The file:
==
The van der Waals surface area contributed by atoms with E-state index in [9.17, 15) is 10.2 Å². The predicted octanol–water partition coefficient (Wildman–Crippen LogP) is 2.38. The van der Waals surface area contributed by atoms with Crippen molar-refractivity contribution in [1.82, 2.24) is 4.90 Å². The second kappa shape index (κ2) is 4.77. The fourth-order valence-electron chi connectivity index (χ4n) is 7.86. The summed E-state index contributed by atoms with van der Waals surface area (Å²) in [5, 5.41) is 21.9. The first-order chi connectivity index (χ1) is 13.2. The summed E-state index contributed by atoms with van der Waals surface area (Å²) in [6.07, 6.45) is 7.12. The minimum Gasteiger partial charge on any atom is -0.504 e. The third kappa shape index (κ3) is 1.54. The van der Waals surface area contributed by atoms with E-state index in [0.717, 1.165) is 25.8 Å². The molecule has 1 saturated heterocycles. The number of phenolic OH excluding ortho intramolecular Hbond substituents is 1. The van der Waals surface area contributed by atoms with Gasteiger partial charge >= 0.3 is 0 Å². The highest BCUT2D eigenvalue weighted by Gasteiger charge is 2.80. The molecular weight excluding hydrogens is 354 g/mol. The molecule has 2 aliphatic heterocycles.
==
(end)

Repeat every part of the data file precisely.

The van der Waals surface area contributed by atoms with E-state index in [9.17, 15) is 10.2 Å². The predicted octanol–water partition coefficient (Wildman–Crippen LogP) is 2.38. The van der Waals surface area contributed by atoms with Crippen molar-refractivity contribution in [1.82, 2.24) is 4.90 Å². The second kappa shape index (κ2) is 4.77. The fourth-order valence-electron chi connectivity index (χ4n) is 7.86. The summed E-state index contributed by atoms with van der Waals surface area (Å²) in [5, 5.41) is 21.9. The first-order chi connectivity index (χ1) is 13.2. The summed E-state index contributed by atoms with van der Waals surface area (Å²) in [6.07, 6.45) is 7.12. The minimum Gasteiger partial charge on any atom is -0.504 e. The third kappa shape index (κ3) is 1.54. The van der Waals surface area contributed by atoms with E-state index in [0.717, 1.165) is 25.8 Å². The molecule has 1 saturated heterocycles. The number of phenolic OH excluding ortho intramolecular Hbond substituents is 1. The van der Waals surface area contributed by atoms with Gasteiger partial charge >= 0.3 is 0 Å². The highest BCUT2D eigenvalue weighted by Gasteiger charge is 2.80. The molecular weight excluding hydrogens is 354 g/mol. The molecule has 2 aliphatic heterocycles.